Eric Nathan: Well, we haven't started rehearsing this time; but last time, the BSO has such an incredible sound. I remembered joked afterward that next time I could write one note for the cellos, and it would be amazing because their tone is so fantastic. I was just amazed at how attentive they are to visual gestures and signals from Maestro Nelsons. He doesn't really need to speak. He conveys all the comments I had given him backstage just by hand gestures and they do exactly what he says, then do it every single time afterward. It is really incredibly efficient. The rehearsals are at a level of performance already. It is fun to be working with them.

EDGE: Are you impressed with Nelsons' rapport with the orchestra?

Eric Nathan: It seems to me that the orchestra loves him. He elicits such energized and emotional performances from them. I feel that when he conducted my piece with the same intensity and serious and dedication he gave to the Brahms at the concert. It was really thrilling to see the piece come to life in such an impassioned way with his conducting.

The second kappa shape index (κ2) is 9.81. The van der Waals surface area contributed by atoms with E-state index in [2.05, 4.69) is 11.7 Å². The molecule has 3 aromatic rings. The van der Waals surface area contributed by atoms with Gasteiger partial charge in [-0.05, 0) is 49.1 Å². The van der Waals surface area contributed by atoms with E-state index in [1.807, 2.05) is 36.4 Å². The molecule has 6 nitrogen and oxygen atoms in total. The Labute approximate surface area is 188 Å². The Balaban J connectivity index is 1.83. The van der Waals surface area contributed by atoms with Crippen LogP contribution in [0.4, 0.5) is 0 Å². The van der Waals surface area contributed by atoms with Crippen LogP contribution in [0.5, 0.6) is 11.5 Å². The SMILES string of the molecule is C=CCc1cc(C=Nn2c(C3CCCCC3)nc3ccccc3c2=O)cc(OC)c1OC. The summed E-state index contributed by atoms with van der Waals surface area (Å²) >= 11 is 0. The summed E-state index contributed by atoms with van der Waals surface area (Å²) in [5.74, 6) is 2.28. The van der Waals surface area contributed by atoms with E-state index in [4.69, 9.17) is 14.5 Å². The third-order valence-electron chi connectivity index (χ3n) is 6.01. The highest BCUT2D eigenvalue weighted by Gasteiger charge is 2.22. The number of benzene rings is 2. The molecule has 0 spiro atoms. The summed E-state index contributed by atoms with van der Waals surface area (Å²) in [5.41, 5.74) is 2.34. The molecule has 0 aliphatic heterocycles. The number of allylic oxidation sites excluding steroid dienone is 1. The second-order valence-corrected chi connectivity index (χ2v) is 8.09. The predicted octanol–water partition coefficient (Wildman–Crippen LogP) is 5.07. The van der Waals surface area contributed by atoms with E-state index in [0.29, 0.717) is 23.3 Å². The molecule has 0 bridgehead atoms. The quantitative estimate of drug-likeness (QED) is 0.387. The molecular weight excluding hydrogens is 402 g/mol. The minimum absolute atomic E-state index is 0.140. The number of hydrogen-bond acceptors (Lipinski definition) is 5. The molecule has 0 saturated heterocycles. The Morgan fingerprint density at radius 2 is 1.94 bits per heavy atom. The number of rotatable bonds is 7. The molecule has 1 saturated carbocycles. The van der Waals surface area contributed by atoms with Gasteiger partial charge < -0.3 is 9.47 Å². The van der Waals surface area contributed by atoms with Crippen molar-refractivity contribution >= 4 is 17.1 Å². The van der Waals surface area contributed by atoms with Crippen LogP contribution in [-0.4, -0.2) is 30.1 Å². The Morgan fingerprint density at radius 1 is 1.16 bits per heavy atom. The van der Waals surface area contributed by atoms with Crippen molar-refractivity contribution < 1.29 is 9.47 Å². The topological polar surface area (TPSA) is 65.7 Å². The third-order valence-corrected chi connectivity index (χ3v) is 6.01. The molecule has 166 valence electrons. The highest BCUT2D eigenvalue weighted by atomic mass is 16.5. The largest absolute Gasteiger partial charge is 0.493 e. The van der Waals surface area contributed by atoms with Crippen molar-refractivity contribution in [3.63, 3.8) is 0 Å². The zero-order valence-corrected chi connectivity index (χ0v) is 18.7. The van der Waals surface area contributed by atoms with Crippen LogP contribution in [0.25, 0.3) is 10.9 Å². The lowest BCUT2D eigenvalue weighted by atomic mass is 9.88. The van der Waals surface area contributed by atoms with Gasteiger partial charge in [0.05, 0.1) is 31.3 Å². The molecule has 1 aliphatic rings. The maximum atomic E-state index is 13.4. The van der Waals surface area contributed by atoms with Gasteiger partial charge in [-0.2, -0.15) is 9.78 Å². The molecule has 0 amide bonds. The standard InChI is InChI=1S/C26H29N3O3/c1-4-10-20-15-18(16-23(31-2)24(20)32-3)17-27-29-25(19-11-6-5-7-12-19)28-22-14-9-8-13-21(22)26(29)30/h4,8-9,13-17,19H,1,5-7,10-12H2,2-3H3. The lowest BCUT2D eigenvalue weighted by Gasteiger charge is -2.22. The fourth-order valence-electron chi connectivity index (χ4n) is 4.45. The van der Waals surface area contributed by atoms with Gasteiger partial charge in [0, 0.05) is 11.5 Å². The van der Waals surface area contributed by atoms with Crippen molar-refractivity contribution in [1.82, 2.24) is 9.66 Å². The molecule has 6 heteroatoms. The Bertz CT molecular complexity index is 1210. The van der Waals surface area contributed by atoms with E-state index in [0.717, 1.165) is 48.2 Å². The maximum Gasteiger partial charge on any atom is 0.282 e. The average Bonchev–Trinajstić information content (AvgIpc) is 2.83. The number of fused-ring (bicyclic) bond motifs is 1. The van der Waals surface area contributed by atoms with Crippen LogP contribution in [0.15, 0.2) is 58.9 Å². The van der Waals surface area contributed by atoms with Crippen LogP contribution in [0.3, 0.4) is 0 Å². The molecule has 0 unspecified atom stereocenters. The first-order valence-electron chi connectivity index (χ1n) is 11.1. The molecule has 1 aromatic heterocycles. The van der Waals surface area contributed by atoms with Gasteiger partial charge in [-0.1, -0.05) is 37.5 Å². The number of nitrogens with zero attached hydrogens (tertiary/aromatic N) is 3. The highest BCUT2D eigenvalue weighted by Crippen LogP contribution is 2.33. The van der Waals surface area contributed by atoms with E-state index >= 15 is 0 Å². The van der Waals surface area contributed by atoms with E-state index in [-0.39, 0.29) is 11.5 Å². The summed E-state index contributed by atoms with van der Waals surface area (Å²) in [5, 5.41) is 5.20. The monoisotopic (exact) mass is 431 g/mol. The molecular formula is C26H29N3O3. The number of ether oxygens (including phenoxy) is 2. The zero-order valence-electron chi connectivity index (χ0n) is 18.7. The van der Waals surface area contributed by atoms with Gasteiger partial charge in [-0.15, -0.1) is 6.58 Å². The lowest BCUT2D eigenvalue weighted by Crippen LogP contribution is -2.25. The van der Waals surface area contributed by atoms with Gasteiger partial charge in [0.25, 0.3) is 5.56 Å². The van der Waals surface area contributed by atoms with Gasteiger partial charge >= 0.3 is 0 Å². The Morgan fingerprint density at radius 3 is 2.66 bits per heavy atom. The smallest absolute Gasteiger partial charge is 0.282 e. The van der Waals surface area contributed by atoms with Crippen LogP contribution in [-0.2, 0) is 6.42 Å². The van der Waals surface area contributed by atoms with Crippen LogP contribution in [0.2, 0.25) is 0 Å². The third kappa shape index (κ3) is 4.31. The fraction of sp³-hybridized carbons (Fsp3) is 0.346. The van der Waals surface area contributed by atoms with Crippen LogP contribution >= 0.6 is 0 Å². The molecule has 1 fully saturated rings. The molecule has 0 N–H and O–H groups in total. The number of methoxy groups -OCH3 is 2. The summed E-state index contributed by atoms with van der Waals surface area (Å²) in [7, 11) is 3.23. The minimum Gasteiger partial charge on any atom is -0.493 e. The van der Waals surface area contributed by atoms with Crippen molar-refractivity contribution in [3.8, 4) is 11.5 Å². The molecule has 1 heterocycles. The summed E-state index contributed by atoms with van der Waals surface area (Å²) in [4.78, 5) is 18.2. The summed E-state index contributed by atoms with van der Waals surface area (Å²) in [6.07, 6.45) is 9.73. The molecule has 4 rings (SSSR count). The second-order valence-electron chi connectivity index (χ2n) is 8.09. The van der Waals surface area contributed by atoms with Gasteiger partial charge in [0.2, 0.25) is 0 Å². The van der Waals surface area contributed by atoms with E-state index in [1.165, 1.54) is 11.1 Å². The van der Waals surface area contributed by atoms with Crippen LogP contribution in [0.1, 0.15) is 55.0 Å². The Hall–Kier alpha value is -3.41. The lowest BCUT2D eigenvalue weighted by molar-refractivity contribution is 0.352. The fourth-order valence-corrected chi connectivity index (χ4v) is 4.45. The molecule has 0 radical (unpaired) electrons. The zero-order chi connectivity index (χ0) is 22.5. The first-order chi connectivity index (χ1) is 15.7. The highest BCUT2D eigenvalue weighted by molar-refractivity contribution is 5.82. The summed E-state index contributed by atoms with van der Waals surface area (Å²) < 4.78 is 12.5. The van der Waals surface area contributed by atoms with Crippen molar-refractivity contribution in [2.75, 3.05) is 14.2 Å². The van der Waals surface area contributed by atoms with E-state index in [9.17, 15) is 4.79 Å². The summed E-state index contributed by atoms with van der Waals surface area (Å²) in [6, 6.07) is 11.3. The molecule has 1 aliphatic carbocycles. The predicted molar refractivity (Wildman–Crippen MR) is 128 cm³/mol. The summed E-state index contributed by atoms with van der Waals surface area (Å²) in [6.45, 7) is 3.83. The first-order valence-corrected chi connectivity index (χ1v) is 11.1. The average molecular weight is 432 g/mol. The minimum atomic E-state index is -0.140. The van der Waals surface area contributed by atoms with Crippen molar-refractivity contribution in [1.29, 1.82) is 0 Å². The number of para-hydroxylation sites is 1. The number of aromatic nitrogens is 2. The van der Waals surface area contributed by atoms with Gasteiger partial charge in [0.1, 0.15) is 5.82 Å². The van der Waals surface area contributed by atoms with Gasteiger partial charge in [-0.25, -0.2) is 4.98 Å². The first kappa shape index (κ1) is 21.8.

EDGE: You also teach at Brown, and gave an elective course on pop music called "From Blues to Beyonce." Can you describe it?

Eric Nathan: It is a history of popular music in the last century. It is for non-concentrators. I had a lot of fun teaching that. I think the reason why I wanted to teach that class is that I really enjoy engaging students who don't have a musical background and show them that music can have just as much depth and meaning and layers of association as a poem or a novel can. And the music they listen to on a daily basis - the music on the radio - is more than the lyrics. It is how all the different elements in the music are speaking across decades in their influences. You can listen to a song by Beyonce and hear references from the blues, country music, reggae, all different genres of music, even heavy metal -- and how that can add meaning in interpreting it.

EDGE: Which pop music stars do you like

Eric Nathan: I have to say, I really like Beyonce.

Robert Nesti can be reached at [email protected].